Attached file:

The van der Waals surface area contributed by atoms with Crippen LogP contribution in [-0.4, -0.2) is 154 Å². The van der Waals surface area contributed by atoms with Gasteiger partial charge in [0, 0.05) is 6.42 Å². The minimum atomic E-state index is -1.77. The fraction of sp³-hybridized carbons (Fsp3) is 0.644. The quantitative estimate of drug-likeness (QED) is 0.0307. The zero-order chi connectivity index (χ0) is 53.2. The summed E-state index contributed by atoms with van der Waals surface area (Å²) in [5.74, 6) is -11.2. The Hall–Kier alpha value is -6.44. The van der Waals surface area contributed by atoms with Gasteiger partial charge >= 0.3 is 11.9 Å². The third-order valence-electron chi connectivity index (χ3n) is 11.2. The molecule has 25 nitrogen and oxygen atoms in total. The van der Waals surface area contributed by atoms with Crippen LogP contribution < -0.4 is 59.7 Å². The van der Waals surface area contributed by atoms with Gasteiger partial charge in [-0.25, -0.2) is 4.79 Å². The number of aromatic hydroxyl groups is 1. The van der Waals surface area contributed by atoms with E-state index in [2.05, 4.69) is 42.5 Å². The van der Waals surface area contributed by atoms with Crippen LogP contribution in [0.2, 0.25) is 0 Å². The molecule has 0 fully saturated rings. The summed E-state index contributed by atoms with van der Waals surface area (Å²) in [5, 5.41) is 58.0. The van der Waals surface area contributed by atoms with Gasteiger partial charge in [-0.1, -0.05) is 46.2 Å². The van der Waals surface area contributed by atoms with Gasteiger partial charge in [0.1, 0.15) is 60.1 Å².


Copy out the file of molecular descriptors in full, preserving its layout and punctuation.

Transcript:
The van der Waals surface area contributed by atoms with Crippen LogP contribution in [-0.4, -0.2) is 154 Å². The van der Waals surface area contributed by atoms with Gasteiger partial charge in [0, 0.05) is 6.42 Å². The minimum atomic E-state index is -1.77. The fraction of sp³-hybridized carbons (Fsp3) is 0.644. The quantitative estimate of drug-likeness (QED) is 0.0307. The zero-order chi connectivity index (χ0) is 53.2. The summed E-state index contributed by atoms with van der Waals surface area (Å²) in [5.74, 6) is -11.2. The Hall–Kier alpha value is -6.44. The van der Waals surface area contributed by atoms with Gasteiger partial charge >= 0.3 is 11.9 Å². The third-order valence-electron chi connectivity index (χ3n) is 11.2. The molecule has 25 nitrogen and oxygen atoms in total. The van der Waals surface area contributed by atoms with Crippen LogP contribution < -0.4 is 59.7 Å². The van der Waals surface area contributed by atoms with Gasteiger partial charge in [-0.25, -0.2) is 4.79 Å². The number of aromatic hydroxyl groups is 1. The van der Waals surface area contributed by atoms with E-state index in [2.05, 4.69) is 42.5 Å². The van der Waals surface area contributed by atoms with Crippen LogP contribution in [0.2, 0.25) is 0 Å². The molecule has 0 fully saturated rings. The summed E-state index contributed by atoms with van der Waals surface area (Å²) in [5, 5.41) is 58.0. The van der Waals surface area contributed by atoms with Gasteiger partial charge in [-0.1, -0.05) is 46.2 Å². The van der Waals surface area contributed by atoms with Gasteiger partial charge in [0.1, 0.15) is 60.1 Å².